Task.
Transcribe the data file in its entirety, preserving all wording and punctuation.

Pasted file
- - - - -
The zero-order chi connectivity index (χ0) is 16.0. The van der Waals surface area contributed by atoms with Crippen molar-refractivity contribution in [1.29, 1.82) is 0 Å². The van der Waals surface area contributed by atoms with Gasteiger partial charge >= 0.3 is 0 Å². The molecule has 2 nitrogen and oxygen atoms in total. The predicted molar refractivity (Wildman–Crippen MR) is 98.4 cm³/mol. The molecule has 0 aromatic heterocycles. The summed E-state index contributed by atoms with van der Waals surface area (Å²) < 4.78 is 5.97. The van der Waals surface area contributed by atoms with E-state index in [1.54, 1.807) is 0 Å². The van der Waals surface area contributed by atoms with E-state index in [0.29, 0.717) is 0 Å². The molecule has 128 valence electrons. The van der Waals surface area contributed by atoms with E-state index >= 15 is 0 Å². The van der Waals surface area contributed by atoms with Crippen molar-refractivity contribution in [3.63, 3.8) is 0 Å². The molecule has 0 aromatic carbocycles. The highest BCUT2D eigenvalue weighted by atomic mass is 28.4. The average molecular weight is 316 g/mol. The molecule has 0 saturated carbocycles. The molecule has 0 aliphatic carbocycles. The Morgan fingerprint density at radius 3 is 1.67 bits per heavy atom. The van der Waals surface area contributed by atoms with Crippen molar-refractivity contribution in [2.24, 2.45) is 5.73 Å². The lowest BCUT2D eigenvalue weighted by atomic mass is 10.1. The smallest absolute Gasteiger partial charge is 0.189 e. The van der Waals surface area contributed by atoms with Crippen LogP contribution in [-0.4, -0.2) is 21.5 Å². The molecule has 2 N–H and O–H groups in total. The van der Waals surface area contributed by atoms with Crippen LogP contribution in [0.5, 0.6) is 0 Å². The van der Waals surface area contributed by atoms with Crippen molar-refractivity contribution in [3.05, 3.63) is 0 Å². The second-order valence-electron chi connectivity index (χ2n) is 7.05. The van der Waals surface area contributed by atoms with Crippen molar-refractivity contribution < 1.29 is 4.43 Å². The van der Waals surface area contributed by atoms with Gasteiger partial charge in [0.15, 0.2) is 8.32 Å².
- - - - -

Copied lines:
The zero-order chi connectivity index (χ0) is 16.0. The van der Waals surface area contributed by atoms with Crippen molar-refractivity contribution in [1.29, 1.82) is 0 Å². The van der Waals surface area contributed by atoms with Gasteiger partial charge >= 0.3 is 0 Å². The molecule has 2 nitrogen and oxygen atoms in total. The predicted molar refractivity (Wildman–Crippen MR) is 98.4 cm³/mol. The molecule has 0 aromatic heterocycles. The summed E-state index contributed by atoms with van der Waals surface area (Å²) < 4.78 is 5.97. The van der Waals surface area contributed by atoms with E-state index in [1.54, 1.807) is 0 Å². The van der Waals surface area contributed by atoms with E-state index in [0.29, 0.717) is 0 Å². The molecule has 128 valence electrons. The van der Waals surface area contributed by atoms with E-state index >= 15 is 0 Å². The van der Waals surface area contributed by atoms with Crippen molar-refractivity contribution in [3.63, 3.8) is 0 Å². The molecule has 0 aromatic carbocycles. The highest BCUT2D eigenvalue weighted by atomic mass is 28.4. The average molecular weight is 316 g/mol. The molecule has 0 saturated carbocycles. The molecule has 0 aliphatic carbocycles. The Morgan fingerprint density at radius 3 is 1.67 bits per heavy atom. The van der Waals surface area contributed by atoms with Crippen molar-refractivity contribution in [2.24, 2.45) is 5.73 Å². The lowest BCUT2D eigenvalue weighted by atomic mass is 10.1. The smallest absolute Gasteiger partial charge is 0.189 e. The van der Waals surface area contributed by atoms with Crippen LogP contribution in [-0.4, -0.2) is 21.5 Å². The molecule has 2 N–H and O–H groups in total. The van der Waals surface area contributed by atoms with Crippen LogP contribution in [0.5, 0.6) is 0 Å². The van der Waals surface area contributed by atoms with Crippen molar-refractivity contribution in [3.05, 3.63) is 0 Å². The second-order valence-electron chi connectivity index (χ2n) is 7.05. The van der Waals surface area contributed by atoms with Crippen molar-refractivity contribution < 1.29 is 4.43 Å². The van der Waals surface area contributed by atoms with Gasteiger partial charge in [0.15, 0.2) is 8.32 Å².